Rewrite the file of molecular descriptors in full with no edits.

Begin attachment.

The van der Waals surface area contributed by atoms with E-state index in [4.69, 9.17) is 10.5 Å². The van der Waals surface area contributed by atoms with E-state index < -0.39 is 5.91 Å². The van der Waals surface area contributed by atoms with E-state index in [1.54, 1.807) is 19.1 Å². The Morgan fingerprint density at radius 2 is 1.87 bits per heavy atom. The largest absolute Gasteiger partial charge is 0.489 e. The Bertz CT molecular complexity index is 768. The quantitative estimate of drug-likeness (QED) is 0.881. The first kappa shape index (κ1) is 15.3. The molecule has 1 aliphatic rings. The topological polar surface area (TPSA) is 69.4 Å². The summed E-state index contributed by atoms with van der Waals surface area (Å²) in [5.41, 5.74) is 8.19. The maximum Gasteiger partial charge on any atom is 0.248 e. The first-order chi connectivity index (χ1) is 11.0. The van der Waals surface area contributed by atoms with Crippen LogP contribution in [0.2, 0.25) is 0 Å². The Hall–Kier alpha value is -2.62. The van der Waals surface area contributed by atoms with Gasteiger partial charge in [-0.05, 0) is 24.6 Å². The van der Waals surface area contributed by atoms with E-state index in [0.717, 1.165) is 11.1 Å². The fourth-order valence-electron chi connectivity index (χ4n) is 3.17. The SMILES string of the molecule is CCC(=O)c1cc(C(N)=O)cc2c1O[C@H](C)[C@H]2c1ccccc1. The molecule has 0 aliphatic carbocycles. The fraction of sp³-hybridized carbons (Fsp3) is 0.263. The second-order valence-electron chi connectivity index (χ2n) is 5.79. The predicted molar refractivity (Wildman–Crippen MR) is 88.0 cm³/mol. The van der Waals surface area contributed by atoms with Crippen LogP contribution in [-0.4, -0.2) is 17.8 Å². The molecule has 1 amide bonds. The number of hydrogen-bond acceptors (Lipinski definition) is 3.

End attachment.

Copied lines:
The van der Waals surface area contributed by atoms with E-state index in [4.69, 9.17) is 10.5 Å². The van der Waals surface area contributed by atoms with E-state index < -0.39 is 5.91 Å². The van der Waals surface area contributed by atoms with E-state index in [1.54, 1.807) is 19.1 Å². The Morgan fingerprint density at radius 2 is 1.87 bits per heavy atom. The largest absolute Gasteiger partial charge is 0.489 e. The Bertz CT molecular complexity index is 768. The quantitative estimate of drug-likeness (QED) is 0.881. The first kappa shape index (κ1) is 15.3. The molecule has 1 aliphatic rings. The topological polar surface area (TPSA) is 69.4 Å². The summed E-state index contributed by atoms with van der Waals surface area (Å²) in [5.41, 5.74) is 8.19. The maximum Gasteiger partial charge on any atom is 0.248 e. The first-order chi connectivity index (χ1) is 11.0. The van der Waals surface area contributed by atoms with Crippen LogP contribution in [0.2, 0.25) is 0 Å². The Hall–Kier alpha value is -2.62. The van der Waals surface area contributed by atoms with Gasteiger partial charge in [-0.05, 0) is 24.6 Å². The van der Waals surface area contributed by atoms with E-state index in [0.717, 1.165) is 11.1 Å². The fourth-order valence-electron chi connectivity index (χ4n) is 3.17. The SMILES string of the molecule is CCC(=O)c1cc(C(N)=O)cc2c1O[C@H](C)[C@H]2c1ccccc1. The molecule has 0 aliphatic carbocycles. The fraction of sp³-hybridized carbons (Fsp3) is 0.263. The second-order valence-electron chi connectivity index (χ2n) is 5.79. The predicted molar refractivity (Wildman–Crippen MR) is 88.0 cm³/mol. The van der Waals surface area contributed by atoms with Crippen LogP contribution in [-0.4, -0.2) is 17.8 Å². The molecule has 1 amide bonds. The number of hydrogen-bond acceptors (Lipinski definition) is 3.